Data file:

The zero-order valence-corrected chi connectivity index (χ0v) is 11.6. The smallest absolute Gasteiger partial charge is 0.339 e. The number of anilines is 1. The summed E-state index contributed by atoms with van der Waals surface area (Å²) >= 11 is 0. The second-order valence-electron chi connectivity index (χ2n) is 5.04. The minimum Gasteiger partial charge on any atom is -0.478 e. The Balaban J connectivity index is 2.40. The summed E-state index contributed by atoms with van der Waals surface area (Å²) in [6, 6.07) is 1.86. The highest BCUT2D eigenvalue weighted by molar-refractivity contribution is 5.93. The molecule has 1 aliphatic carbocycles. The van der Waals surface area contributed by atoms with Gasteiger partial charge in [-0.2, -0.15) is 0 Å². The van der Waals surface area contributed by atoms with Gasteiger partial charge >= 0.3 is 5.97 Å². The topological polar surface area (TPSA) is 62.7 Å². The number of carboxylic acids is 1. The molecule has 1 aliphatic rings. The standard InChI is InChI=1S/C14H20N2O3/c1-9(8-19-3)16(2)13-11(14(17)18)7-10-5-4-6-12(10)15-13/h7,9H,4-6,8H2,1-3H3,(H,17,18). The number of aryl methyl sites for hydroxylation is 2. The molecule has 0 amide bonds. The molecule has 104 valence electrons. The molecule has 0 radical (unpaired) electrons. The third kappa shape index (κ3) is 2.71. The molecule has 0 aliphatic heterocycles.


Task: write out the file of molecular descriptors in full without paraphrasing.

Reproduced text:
The zero-order valence-corrected chi connectivity index (χ0v) is 11.6. The smallest absolute Gasteiger partial charge is 0.339 e. The number of anilines is 1. The summed E-state index contributed by atoms with van der Waals surface area (Å²) >= 11 is 0. The second-order valence-electron chi connectivity index (χ2n) is 5.04. The minimum Gasteiger partial charge on any atom is -0.478 e. The Balaban J connectivity index is 2.40. The summed E-state index contributed by atoms with van der Waals surface area (Å²) in [6, 6.07) is 1.86. The highest BCUT2D eigenvalue weighted by molar-refractivity contribution is 5.93. The molecule has 1 aliphatic carbocycles. The van der Waals surface area contributed by atoms with Gasteiger partial charge in [-0.2, -0.15) is 0 Å². The van der Waals surface area contributed by atoms with Gasteiger partial charge >= 0.3 is 5.97 Å². The topological polar surface area (TPSA) is 62.7 Å². The number of carboxylic acids is 1. The molecule has 1 aliphatic rings. The standard InChI is InChI=1S/C14H20N2O3/c1-9(8-19-3)16(2)13-11(14(17)18)7-10-5-4-6-12(10)15-13/h7,9H,4-6,8H2,1-3H3,(H,17,18). The number of aryl methyl sites for hydroxylation is 2. The molecule has 0 amide bonds. The molecule has 104 valence electrons. The molecule has 0 radical (unpaired) electrons. The third kappa shape index (κ3) is 2.71. The molecule has 0 aliphatic heterocycles.